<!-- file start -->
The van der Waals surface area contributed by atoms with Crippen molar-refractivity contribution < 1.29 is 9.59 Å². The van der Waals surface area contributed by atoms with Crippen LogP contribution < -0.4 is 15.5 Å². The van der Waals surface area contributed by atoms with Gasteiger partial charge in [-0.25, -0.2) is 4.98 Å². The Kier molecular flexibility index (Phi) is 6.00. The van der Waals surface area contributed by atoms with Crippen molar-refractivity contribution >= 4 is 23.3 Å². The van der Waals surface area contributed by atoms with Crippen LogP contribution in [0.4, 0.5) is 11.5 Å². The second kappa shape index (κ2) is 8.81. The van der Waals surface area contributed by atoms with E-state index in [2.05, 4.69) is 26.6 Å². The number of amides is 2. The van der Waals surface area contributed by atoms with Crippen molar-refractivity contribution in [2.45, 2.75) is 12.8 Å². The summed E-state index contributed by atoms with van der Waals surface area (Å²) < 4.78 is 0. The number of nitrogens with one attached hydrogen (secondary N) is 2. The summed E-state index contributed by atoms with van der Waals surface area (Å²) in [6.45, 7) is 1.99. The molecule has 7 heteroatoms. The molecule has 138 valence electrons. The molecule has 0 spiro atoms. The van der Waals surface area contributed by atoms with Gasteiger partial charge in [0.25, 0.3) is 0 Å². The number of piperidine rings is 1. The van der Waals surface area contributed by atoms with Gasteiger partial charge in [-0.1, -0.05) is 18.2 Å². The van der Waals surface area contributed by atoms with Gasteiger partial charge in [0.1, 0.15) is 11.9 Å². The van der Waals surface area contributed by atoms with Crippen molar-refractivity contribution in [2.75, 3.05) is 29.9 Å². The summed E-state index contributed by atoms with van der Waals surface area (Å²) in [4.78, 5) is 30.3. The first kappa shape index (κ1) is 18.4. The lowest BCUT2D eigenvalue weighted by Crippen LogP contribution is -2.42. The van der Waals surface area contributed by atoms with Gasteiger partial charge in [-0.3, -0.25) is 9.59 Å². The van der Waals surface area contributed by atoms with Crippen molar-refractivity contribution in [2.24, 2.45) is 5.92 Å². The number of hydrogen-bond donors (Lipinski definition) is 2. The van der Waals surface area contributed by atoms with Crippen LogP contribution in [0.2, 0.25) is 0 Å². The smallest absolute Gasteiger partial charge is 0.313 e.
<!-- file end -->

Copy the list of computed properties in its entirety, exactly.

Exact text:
The van der Waals surface area contributed by atoms with Crippen molar-refractivity contribution < 1.29 is 9.59 Å². The van der Waals surface area contributed by atoms with Crippen LogP contribution < -0.4 is 15.5 Å². The van der Waals surface area contributed by atoms with Gasteiger partial charge in [-0.25, -0.2) is 4.98 Å². The Kier molecular flexibility index (Phi) is 6.00. The van der Waals surface area contributed by atoms with Crippen molar-refractivity contribution >= 4 is 23.3 Å². The van der Waals surface area contributed by atoms with Crippen LogP contribution in [0.4, 0.5) is 11.5 Å². The second kappa shape index (κ2) is 8.81. The van der Waals surface area contributed by atoms with E-state index in [2.05, 4.69) is 26.6 Å². The number of amides is 2. The van der Waals surface area contributed by atoms with Crippen molar-refractivity contribution in [2.45, 2.75) is 12.8 Å². The summed E-state index contributed by atoms with van der Waals surface area (Å²) < 4.78 is 0. The number of nitrogens with one attached hydrogen (secondary N) is 2. The summed E-state index contributed by atoms with van der Waals surface area (Å²) in [6.45, 7) is 1.99. The molecule has 7 heteroatoms. The molecule has 138 valence electrons. The molecule has 0 spiro atoms. The van der Waals surface area contributed by atoms with Gasteiger partial charge in [0.25, 0.3) is 0 Å². The number of piperidine rings is 1. The van der Waals surface area contributed by atoms with Gasteiger partial charge in [-0.1, -0.05) is 18.2 Å². The van der Waals surface area contributed by atoms with Gasteiger partial charge in [0.1, 0.15) is 11.9 Å². The van der Waals surface area contributed by atoms with Crippen molar-refractivity contribution in [2.75, 3.05) is 29.9 Å². The summed E-state index contributed by atoms with van der Waals surface area (Å²) in [4.78, 5) is 30.3. The first kappa shape index (κ1) is 18.4. The lowest BCUT2D eigenvalue weighted by Crippen LogP contribution is -2.42. The van der Waals surface area contributed by atoms with Gasteiger partial charge in [-0.3, -0.25) is 9.59 Å². The van der Waals surface area contributed by atoms with Crippen molar-refractivity contribution in [2.24, 2.45) is 5.92 Å². The number of hydrogen-bond donors (Lipinski definition) is 2. The van der Waals surface area contributed by atoms with Crippen LogP contribution in [0.2, 0.25) is 0 Å². The smallest absolute Gasteiger partial charge is 0.313 e.